Licensing requirements in Cayman demand that financial services providers collect and update information about beneficial owners of companies and trusts and maintain these records on their premises.
CIMA agreement with German regulator paves way for marketing of Cayman funds
The Cayman Islands Monetary Authority signed a memorandum of understanding with the German financial services regulator Bundesanstalt für Finanzdienstleistungsaufsicht, providing for mutual assistance in the supervision of alternative investment fund managers who operate in both jurisdictions.
Without the agreement, new hedge funds that are subject to the recently implemented EU Alternative Investment Fund Managers Directive could not have been marketed to German investors.
Although German institutional investors are not the main hedge fund investors in Europe, they place approximately half of their hedge fund allocations with funds based in the Cayman Islands, according to data service provider Prequin.
CIMA has now signed 27 memoranda of understanding with European counterparts to enable to the continued marketing of Cayman funds under the directive, which was implemented across Europe July 22.
In order for an overseas investment fund to be marketed in the EU, the directive requires that a cooperation agreement exists between the securities regulators in the country where the fund is marketed and the jurisdiction where it is based, that this jurisdiction is not on the Financial Action Task Force ‘non-cooperative list’ and that agreements are in place for the exchange of information for tax purposes between the EU and non-EU jurisdiction.
Italy, Slovenia and Spain are the only members of the European Securities and Markets Authority that are yet to sign agreements with the Cayman Islands.
Cayman remains offshore M&A leader
The Cayman Islands maintained its position as the most popular offshore jurisdiction for dealmaking in the third quarter of 2013. Cayman saw 20 percent more mergers and acquisitions in the third quarter 2013 and an increase of 32 percent in the value of transactions over the previous quarter, according to the Offshore-i report by law firm Appleby.
Cayman accounted for 26 percent of all the deals done and 39 percent of the total deal value, with 140 of the 538 offshore deals and US$13.5 billion of the $34.5 billion deal value. The average deal size in the Cayman Islands in the third quarter was US$96.3 million, well above the overall average value of $64 million.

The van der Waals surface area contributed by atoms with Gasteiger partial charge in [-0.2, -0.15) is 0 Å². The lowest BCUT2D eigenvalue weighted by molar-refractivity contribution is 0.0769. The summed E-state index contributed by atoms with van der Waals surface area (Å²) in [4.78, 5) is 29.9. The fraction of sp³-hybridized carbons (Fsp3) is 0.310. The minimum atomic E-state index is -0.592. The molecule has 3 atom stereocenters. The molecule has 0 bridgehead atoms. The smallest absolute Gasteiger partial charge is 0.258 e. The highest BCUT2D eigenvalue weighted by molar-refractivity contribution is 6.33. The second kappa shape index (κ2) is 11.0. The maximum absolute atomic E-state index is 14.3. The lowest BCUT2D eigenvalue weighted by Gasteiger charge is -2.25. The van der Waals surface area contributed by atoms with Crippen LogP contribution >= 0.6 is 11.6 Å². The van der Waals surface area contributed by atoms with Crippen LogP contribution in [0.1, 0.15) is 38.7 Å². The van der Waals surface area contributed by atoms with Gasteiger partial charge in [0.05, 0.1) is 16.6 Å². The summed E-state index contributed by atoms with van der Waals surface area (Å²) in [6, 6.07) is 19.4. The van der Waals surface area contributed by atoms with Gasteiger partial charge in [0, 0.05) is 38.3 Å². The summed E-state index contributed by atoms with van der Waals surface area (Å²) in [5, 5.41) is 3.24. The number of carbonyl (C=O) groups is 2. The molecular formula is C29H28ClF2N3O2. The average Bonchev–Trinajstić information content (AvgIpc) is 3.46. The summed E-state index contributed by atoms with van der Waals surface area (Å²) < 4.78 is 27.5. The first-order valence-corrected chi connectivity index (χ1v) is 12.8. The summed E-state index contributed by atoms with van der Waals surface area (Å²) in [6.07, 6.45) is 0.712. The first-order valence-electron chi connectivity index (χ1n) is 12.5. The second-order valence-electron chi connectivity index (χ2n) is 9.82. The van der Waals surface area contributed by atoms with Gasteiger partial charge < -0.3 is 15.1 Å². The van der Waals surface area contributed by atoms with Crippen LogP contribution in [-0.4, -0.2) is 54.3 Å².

Cayman was home to the three largest offshore transactions and four of the top five overall. In the quarter’s biggest deal, Baidu, China’s largest search engine, revealed plans to acquire Cayman-incorporated mobile app distribution company 91 Wireless Websoft from NetDragon for $1.9 billion. In the second-largest deal, Chinese semiconductor company Spreadtrum Communications, which is Cayman-incorporated, agreed to be acquired by Tsinghua Holdings for $1.8 billion. A third Cayman-incorporated target rounds out the top three deals with British manufacturing business Edwards Group the subject of an acquisition by Sweden’s Atlas Copco for $1.6 billion.
Tax transparency: Cayman ‘largely compliant’
The OECD Global Forum on Transparency and Exchange of Information for Tax Purposes published a ranking of 50 jurisdictions that have gone through two phases of peer reviews of the state of implementation of the OECD’s tax information exchange regime.
Phase one looked at the laws and regulations that are in place to support tax information exchange agreements, and phase two focused on tax information exchange in practice. Of 50 jurisdictions, 44 were deemed compliant or largely compliant. While Austria and Turkey are regarded as partially compliant, only four jurisdictions – Cyprus, Luxembourg, the Seychelles and the British Virgin Islands – are not compliant with the existing tax information exchange regime.
The Cayman Islands was ranked ‘largely compliant’ with only a few minor shortcomings in relation to the availability of ownership and accounting information highlighted in its phase two review. In detail the criticism noted that in cases where bearer shares are held by recognized custodians outside of the Cayman Islands, ownership information on the bearer shares may not always be available in Cayman and it may not be possible to enforce penalties for noncompliance on overseas custodians.